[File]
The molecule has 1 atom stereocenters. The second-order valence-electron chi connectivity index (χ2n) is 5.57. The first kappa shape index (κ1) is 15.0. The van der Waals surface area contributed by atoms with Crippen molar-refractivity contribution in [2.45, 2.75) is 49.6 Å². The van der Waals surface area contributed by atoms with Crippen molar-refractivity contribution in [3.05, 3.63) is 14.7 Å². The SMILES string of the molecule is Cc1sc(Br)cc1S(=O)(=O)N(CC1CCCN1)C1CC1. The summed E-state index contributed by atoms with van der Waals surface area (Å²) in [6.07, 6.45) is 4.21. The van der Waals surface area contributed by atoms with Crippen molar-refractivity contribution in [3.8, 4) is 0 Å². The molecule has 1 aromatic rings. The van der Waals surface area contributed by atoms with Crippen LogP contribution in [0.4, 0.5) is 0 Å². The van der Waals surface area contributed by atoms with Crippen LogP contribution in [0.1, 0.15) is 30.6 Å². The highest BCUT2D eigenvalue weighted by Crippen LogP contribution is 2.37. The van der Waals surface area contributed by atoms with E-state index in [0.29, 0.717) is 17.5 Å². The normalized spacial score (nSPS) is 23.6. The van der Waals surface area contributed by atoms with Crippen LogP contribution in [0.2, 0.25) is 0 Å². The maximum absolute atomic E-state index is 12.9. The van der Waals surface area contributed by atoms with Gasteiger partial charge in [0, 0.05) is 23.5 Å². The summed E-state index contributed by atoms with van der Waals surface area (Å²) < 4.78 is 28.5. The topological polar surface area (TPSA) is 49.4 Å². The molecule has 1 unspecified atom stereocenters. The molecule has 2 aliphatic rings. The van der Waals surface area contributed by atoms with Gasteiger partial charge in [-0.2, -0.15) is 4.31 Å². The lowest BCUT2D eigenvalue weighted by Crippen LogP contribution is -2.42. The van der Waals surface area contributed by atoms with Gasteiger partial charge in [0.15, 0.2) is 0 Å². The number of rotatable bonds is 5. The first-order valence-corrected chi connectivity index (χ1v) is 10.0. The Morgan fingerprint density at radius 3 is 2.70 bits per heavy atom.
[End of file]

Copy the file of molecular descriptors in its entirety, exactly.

The molecule has 1 atom stereocenters. The second-order valence-electron chi connectivity index (χ2n) is 5.57. The first kappa shape index (κ1) is 15.0. The van der Waals surface area contributed by atoms with Crippen molar-refractivity contribution in [2.45, 2.75) is 49.6 Å². The van der Waals surface area contributed by atoms with Crippen molar-refractivity contribution in [3.05, 3.63) is 14.7 Å². The SMILES string of the molecule is Cc1sc(Br)cc1S(=O)(=O)N(CC1CCCN1)C1CC1. The summed E-state index contributed by atoms with van der Waals surface area (Å²) in [6.07, 6.45) is 4.21. The van der Waals surface area contributed by atoms with Crippen molar-refractivity contribution in [3.8, 4) is 0 Å². The molecule has 1 aromatic rings. The van der Waals surface area contributed by atoms with Crippen LogP contribution in [0.4, 0.5) is 0 Å². The van der Waals surface area contributed by atoms with Crippen LogP contribution in [0.1, 0.15) is 30.6 Å². The highest BCUT2D eigenvalue weighted by Crippen LogP contribution is 2.37. The van der Waals surface area contributed by atoms with E-state index in [0.29, 0.717) is 17.5 Å². The normalized spacial score (nSPS) is 23.6. The van der Waals surface area contributed by atoms with Crippen LogP contribution in [0.2, 0.25) is 0 Å². The maximum absolute atomic E-state index is 12.9. The van der Waals surface area contributed by atoms with Gasteiger partial charge in [0, 0.05) is 23.5 Å². The summed E-state index contributed by atoms with van der Waals surface area (Å²) < 4.78 is 28.5. The topological polar surface area (TPSA) is 49.4 Å². The molecule has 1 unspecified atom stereocenters. The molecule has 2 aliphatic rings. The van der Waals surface area contributed by atoms with Gasteiger partial charge in [-0.2, -0.15) is 4.31 Å². The lowest BCUT2D eigenvalue weighted by Crippen LogP contribution is -2.42. The van der Waals surface area contributed by atoms with Gasteiger partial charge in [0.15, 0.2) is 0 Å². The number of rotatable bonds is 5. The first-order valence-corrected chi connectivity index (χ1v) is 10.0. The Morgan fingerprint density at radius 3 is 2.70 bits per heavy atom.